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What is solder paste?

Chosing a reliable solution needs important points to consider
What is solder paste?

Solder paste is a mixture of metal powder and flux. Both main ingredients will determine for which application a particular solder paste is suitable. Metal powder is made from high purity base metal elements. The low level of impurities in each metal and in the alloy will guarantee correct melting points and solder joint quality and purity. The powder distribution, mostly expressed in micron, is equally important. The spread of particle size in the powder will determine the printability, stability and reflow features of the solder paste.

Solder paste is a mixture of metal powder and flux. Both main ingredients will determine for which application a particular solder paste is suitable.

Metal powder is made from high purity base metal elements. The low level of impurities in each metal and in the alloy will guarantee correct melting points and solder joint quality and purity.
The powder distribution, mostly expressed in micron, is equally important. The spread of particle size in the powder will determine the printability, stability and reflow features of the solder paste.
It is therefore extremely important that the metal powder used in the solder paste has a high purity and a tight specification on its particle size. The second main ingredient of a solder paste is the flux. The flux system will determine the characteristics of the paste during transport/storage, printing, component placement and reflow. Inside the flux are several ingredients which can vary from paste to paste:
  • Rosin: rosin is a natural product which is harvested from mainly pine trees. Rosin has a natural activity level (due to slightly acid character), a natural stickiness and a natural thickening effect. On top of this rosin can also prevent oxidation during reflow and has an influence on the paste viscosity. It will also contribute to a more insulating residue.
  • Resin: resin is in fact synthetically made rosin. The main reason to manufacture synthetic rosin is to guarantee a more consistent and stable quality. Features as acidity, color and viscosity can vary in rosin due to atmospheric conditions. In order to keep the ideal features of rosin the rosin manufacturers have to modify the rosin chemically prior to delivery. Resin does show constant chemical and physical features but does not have the natural activity, tackiness and thickening effect of rosin.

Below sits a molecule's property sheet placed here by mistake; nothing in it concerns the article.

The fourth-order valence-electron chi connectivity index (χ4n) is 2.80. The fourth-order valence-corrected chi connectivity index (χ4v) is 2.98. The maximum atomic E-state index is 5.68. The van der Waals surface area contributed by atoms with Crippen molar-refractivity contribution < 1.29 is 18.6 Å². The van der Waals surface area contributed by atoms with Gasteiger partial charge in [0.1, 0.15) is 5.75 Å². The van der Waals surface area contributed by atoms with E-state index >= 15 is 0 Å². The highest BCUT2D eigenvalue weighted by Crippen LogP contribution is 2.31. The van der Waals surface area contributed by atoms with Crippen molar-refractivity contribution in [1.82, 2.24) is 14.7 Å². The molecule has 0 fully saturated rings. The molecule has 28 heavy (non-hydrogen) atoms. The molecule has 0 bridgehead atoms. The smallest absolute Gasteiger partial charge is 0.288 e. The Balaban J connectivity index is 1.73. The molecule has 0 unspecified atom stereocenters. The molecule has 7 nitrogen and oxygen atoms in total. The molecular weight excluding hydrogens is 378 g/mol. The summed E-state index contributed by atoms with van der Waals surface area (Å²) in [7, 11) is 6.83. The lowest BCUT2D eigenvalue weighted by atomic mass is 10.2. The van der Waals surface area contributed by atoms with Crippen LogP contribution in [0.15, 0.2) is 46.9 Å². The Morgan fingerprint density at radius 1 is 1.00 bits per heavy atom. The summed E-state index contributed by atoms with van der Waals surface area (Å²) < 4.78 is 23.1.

Some solder pastes have a mixture of rosin and resin in their flux system
  • Stabilizators: these chemicals are in the paste to keep the paste stable during transport, storage and printing. They regulate the ability of the paste to keep a stable viscosity. Consistancy in viscosity is important during the printing process. If the paste looses its initial viscosity it can either slump or become dry with negative influence on printing
  • Activators: the activators are inside the flux system to help the flux to
  • 1. clean the surface of the board and component
  • 2. reduce the surface tension
  • 3. promote wetting of the solder paste. In Pb-free pastes the activators are very important towards having sufficient wetting
  • Solvents: these high boiling alcohols are in the flux system to solubalize some of the other ingredients. They also help to clean the surface.
  • Surfactants: these chemicals will clean the to be soldered surface and reduce the surface tension which helps the wettability of the solder paste
  • Heat stabilizors: these ingredients will influence the stability of the paste during reflow. Heat stabilizors have a direct influence on the behavious of the paste during reflow. This will allow the paste to be used for instance with long and hot reflow profiles. They also act as oxidation protection.
  • Rheological agents: these are also called thickeners. Rheological agents will give the paste its final viscosity and ability to keep the viscosity stable during storage and printing. They also contribute to the tackiness of the paste which is important for component placement
Other ingredients can be plasticizers, fragrance and inhibitors (to prevent flux to react with powder).
Obviously the process of mixing metal powder with flux will determine if the paste is homogeneous and stable. Most Pb-free pastes have 11 – 12 % flux, this is expressed in weight percentage. In volume percentage the ratio between metal and flux is about 50–50.
Influence of solder paste on component placement
The solder paste is the material which will enable the mechanical and electrical connection between the bare board and the SMT component. Very important factors to consider are the importance of good printing and controlled reflow conditions, as well as the overall quality of the solder paste and the influence it has on pick and placement processes. After printing the paste has a certain volume and height on the smt pad. This volume and height has been determined as being the ideal quantity to have excellent solder joint formation and wetting on the pad. During component assembly and prior to reflow the solder paste needs to keep the component in place. Therefore it has to keep its consistency during the placement process and transport time to the reflow oven. Features such as tackiness, slump and thixotropic index are key towards stable solder paste during placement.